• MHC II on specialized antigen-presenting cells
  • Pierre Dönnespierre@bioinf.uni-sb.deAndreas Hildebrandtanhi@bioinf.uni-sb.deAnnette Höglundannette@bioinf.uni-sb.deSeminarWinter Semester 2002/2003Antigen presentig cellMHC II + peptideThVirus infected cell, cancer cellTcMHC I + peptidePierre Dönnespierre@bioinf.uni-sb.deAndreas Hildebrandtanhi@bioinf.uni-sb.deAnnette Höglundannette@bioinf.uni-sb.deSeminarWinter Semester 2002/2003Pierre Dönnespierre@bioinf.uni-sb.deAndreas Hildebrandtanhi@bioinf.uni-sb.deAnnette Höglundannette@bioinf.uni-sb.deSeminarWinter Semester 2002/2003Pierre Dönnespierre@bioinf.uni-sb.deAndreas Hildebrandtanhi@bioinf.uni-sb.deAnnette Höglundannette@bioinf.uni-sb.deSeminarWinter Semester 2002/2003MHC molecules
  • Important to study what parts of a protein that binds to MHC molecules.
  • MHC I binds peptides with 8-10 aa
  • MHC II bind peptides with 12-25 aa
  • Potentials of peptide vaccines
  • Prediction of peptides is important!!!!
  • Pierre Dönnespierre@bioinf.uni-sb.deAndreas Hildebrandtanhi@bioinf.uni-sb.deAnnette Höglundannette@bioinf.uni-sb.deSeminarWinter Semester 2002/2003Cancer
  • The second ranking cause of death after heart disease in the Western world.
  • most organs and tissues in an organism are in balance (death and renewal)
  • cancer cells have no control in growth mechanisms, can expand to a large size producing a tumor
  • Pierre Dönnespierre@bioinf.uni-sb.deAndreas Hildebrandtanhi@bioinf.uni-sb.deAnnette Höglundannette@bioinf.uni-sb.deSeminarWinter Semester 2002/2003HIV and AIDS
  • HIV – Human Immunodeficiency Virus
  • AIDS - Acquired immunodeficiency syndrome
  • HIV virus binds to Th cells and causes the number of Th cells to decrease.
  • When the number of Th cells is too low, you have AIDS.
  • Pierre Dönnespierre@bioinf.uni-sb.deAndreas Hildebrandtanhi@bioinf.uni-sb.deAnnette Höglundannette@bioinf.uni-sb.deSeminarWinter Semester 2002/2003Pierre Dönnespierre@bioinf.uni-sb.deAndreas Hildebrandtanhi@bioinf.uni-sb.deAnnette Höglundannette@bioinf.uni-sb.deSeminarWinter Semester 2002/2003Pierre Dönnespierre@bioinf.uni-sb.deAndreas Hildebrandtanhi@bioinf.uni-sb.deAnnette Höglundannette@bioinf.uni-sb.deSeminarWinter Semester 2002/2003Pierre Dönnespierre@bioinf.uni-sb.deAndreas Hildebrandtanhi@bioinf.uni-sb.deAnnette Höglundannette@bioinf.uni-sb.deSeminarWinter Semester 2002/2003Pierre Dönnespierre@bioinf.uni-sb.deAndreas Hildebrandtanhi@bioinf.uni-sb.deAnnette Höglundannette@bioinf.uni-sb.deSeminarWinter Semester 2002/2003Treatment strategies
  • Inhibit different stages of the lifecycle.
  • HIV protease inhibitors.
  • Peptide Vaccines
  • Pierre Dönnespierre@bioinf.uni-sb.deAndreas Hildebrandtanhi@bioinf.uni-sb.deAnnette Höglundannette@bioinf.uni-sb.deSeminarWinter Semester 2002/2003Pierre Dönnespierre@bioinf.uni-sb.deAndreas Hildebrandtanhi@bioinf.uni-sb.deAnnette Höglundannette@bioinf.uni-sb.deSeminarWinter Semester 2002/2003Pierre Dönnespierre@bioinf.uni-sb.deAndreas Hildebrandtanhi@bioinf.uni-sb.deAnnette Höglundannette@bioinf.uni-sb.deSeminarWinter Semester 2002/2003Problems with HIV/AIDS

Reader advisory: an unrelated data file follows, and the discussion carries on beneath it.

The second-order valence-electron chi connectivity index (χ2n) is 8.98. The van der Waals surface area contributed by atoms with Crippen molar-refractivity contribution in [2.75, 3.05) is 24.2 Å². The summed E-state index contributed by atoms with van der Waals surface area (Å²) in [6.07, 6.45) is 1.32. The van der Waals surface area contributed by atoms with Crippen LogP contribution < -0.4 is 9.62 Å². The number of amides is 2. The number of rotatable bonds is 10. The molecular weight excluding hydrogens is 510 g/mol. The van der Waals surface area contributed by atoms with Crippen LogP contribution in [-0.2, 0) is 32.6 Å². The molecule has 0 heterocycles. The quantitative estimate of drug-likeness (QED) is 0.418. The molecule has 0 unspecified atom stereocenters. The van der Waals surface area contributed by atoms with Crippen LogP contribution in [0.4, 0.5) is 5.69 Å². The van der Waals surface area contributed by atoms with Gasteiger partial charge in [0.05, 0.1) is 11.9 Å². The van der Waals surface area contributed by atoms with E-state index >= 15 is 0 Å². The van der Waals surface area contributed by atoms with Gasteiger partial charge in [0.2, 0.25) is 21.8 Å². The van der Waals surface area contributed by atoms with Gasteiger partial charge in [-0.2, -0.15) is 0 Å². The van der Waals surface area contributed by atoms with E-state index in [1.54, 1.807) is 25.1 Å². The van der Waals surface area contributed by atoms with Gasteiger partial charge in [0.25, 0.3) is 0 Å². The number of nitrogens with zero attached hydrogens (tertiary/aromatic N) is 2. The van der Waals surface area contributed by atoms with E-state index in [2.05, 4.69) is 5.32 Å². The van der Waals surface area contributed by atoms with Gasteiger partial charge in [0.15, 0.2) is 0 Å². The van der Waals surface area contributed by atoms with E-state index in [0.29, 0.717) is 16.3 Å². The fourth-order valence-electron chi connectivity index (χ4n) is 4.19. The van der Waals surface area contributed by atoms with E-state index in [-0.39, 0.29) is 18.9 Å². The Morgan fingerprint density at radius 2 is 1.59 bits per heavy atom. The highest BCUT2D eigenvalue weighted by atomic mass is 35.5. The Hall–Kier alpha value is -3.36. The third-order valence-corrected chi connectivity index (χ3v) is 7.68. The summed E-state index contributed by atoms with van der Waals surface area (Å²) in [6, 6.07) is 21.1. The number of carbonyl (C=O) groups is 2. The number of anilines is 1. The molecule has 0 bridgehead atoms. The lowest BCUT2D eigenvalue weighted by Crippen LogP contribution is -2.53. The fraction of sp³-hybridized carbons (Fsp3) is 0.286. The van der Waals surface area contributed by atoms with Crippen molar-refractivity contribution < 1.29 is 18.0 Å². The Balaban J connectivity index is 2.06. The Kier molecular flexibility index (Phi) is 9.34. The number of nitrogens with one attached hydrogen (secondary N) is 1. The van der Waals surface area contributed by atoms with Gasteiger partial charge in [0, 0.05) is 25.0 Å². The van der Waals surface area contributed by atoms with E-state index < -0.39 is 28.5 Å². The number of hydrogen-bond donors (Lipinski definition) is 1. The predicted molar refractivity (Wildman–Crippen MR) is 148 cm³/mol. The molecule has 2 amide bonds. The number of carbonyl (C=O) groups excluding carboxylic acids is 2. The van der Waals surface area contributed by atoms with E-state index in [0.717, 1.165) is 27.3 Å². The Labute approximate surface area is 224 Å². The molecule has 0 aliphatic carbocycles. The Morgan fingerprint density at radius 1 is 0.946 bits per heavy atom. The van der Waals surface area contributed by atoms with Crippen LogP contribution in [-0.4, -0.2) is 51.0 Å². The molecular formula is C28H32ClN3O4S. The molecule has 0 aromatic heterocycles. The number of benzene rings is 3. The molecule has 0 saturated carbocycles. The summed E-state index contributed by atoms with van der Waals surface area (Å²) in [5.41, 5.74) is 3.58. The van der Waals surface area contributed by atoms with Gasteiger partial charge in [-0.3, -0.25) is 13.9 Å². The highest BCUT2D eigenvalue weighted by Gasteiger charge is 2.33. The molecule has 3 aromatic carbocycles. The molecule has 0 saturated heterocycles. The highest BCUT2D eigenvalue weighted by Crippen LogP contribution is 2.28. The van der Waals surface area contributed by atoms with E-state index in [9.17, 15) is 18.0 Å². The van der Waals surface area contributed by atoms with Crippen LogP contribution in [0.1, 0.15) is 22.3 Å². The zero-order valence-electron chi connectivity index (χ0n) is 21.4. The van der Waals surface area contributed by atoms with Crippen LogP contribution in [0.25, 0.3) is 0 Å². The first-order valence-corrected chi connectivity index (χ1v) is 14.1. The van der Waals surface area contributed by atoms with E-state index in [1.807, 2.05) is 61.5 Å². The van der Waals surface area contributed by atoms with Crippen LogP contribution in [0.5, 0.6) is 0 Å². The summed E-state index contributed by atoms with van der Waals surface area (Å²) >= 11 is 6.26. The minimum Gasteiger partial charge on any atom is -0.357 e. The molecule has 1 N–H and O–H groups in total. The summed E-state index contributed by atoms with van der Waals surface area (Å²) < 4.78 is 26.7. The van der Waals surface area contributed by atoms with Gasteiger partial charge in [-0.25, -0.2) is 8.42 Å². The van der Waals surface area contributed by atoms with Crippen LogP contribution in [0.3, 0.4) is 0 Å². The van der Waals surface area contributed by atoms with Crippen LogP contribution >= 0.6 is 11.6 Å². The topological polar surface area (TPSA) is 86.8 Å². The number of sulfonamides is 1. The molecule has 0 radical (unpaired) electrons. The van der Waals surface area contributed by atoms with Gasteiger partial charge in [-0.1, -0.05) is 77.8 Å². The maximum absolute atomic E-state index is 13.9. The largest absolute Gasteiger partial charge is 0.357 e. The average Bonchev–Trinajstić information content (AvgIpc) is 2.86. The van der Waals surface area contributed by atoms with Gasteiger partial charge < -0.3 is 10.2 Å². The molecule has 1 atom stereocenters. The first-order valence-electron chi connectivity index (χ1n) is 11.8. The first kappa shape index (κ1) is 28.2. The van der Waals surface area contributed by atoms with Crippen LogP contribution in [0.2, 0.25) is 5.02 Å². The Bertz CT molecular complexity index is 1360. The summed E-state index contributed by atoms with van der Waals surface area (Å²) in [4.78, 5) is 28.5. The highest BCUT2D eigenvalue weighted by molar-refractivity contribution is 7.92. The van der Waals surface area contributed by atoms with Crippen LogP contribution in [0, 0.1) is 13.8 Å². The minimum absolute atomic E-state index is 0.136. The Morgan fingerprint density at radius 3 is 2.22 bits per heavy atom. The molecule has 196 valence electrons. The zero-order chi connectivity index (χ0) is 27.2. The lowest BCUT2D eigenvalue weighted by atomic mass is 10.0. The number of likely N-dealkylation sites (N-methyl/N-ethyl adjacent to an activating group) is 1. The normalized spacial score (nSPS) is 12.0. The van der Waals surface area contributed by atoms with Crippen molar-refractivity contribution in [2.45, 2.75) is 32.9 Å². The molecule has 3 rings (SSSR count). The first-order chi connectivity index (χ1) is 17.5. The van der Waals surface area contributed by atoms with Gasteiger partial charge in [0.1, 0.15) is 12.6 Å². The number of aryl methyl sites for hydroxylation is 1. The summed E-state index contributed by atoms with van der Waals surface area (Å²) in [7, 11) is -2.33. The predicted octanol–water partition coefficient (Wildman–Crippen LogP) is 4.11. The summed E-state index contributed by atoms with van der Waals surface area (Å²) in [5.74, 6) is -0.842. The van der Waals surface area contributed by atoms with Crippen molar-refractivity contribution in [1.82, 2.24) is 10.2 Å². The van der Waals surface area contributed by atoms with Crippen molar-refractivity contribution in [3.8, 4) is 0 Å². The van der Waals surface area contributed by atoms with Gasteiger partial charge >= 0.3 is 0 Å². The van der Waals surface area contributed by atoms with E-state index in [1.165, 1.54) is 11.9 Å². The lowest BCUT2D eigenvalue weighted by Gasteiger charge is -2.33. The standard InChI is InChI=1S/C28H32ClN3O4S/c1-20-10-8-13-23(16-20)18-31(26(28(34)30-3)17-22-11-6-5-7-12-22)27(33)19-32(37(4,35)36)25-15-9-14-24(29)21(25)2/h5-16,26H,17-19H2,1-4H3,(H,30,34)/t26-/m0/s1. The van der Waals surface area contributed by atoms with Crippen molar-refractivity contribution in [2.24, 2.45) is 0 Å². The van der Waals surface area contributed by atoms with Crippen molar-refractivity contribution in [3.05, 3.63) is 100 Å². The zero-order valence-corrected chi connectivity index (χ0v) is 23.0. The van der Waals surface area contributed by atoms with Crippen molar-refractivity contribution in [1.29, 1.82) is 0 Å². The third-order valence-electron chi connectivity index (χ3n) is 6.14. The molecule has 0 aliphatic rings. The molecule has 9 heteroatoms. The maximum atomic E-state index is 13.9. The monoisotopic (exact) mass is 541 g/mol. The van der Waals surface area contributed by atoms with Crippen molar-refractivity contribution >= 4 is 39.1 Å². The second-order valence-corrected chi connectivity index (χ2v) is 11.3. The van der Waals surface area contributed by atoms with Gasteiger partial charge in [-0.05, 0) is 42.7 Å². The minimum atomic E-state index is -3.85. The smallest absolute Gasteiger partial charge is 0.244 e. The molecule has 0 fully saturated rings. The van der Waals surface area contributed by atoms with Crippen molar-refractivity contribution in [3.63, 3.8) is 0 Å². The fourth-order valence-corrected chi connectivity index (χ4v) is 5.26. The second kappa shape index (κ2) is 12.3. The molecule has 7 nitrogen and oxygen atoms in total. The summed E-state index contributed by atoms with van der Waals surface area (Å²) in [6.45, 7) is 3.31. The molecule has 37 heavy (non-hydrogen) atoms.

• - No major resistant population
  • - Disease progresses even with ‘protective IR’
  • - No knowledge of what IR is protective
  • - How to elicit a protective IR?
  • - Provirus prevents total eradication
  • - Resistance depends on HIV exposure
  • - No suitable animal model
  • - Legal impediments to prophylactic approach
  • Clinical trial ethical problems
  • - HIV clades – can’t have a worldwide approach
  • Pierre Dönnespierre@bioinf.uni-sb.deAndreas Hildebrandtanhi@bioinf.uni-sb.deAnnette Höglundannette@bioinf.uni-sb.deSeminarWinter Semester 2002/2003Papers in the seminar!!!!
  • Detailed ab initio prediction of lysozyme-antibody complex with 1.6 Å accuracy (Thomas)
  • A Structure-Based Algorithm to Predict Potential Binding Peptides to MHC I Molecules with Hydrophobic Binding Pockets (Edilson)
  • Prediction of MHC II-binding peptides using an evolutionary algorithm and artificial neural networks (Esteban)
  • Pierre Dönnespierre@bioinf.uni-sb.deAndreas Hildebrandtanhi@bioinf.uni-sb.deAnnette Höglundannette@bioinf.uni-sb.deDatePerson(s) talkingSeminarWinter Semester 2002/200330/10/02Pierre, Andreas, Annette06/11/02Shah, Jamaialam; Andreas13/11/02No seminar20/11/02Josiane, Xavia Pareira; Pierre27/11/02Zhu, Hongbo; Raneru, Srinivas04/12/02De Aguiar, Edilson; Binsl, Thomas11/12/02No seminar18/12/02No seminarChristmas Holiday 08/01/03Hofmann, Andreas; Graf, Cosima ;Annette15/01/03Kaspar, Melanie; Walter, Peter22/01/03Kunz, Kerstin; Andres, Daniel 29/01/03Hussong, René; Yasir, Iqbal05/02/03Madrigal-Mova, Cristian; Leon-Soto, Esteban12/02/03Abdelhak, Bellamou; Safdar, Ali19/02/03Hutter, Barbara; Bingding, Huang Pierre Dönnespierre@bioinf.uni-sb.deAndreas Hildebrandtanhi@bioinf.uni-sb.deAnnette Höglundannette@bioinf.uni-sb.de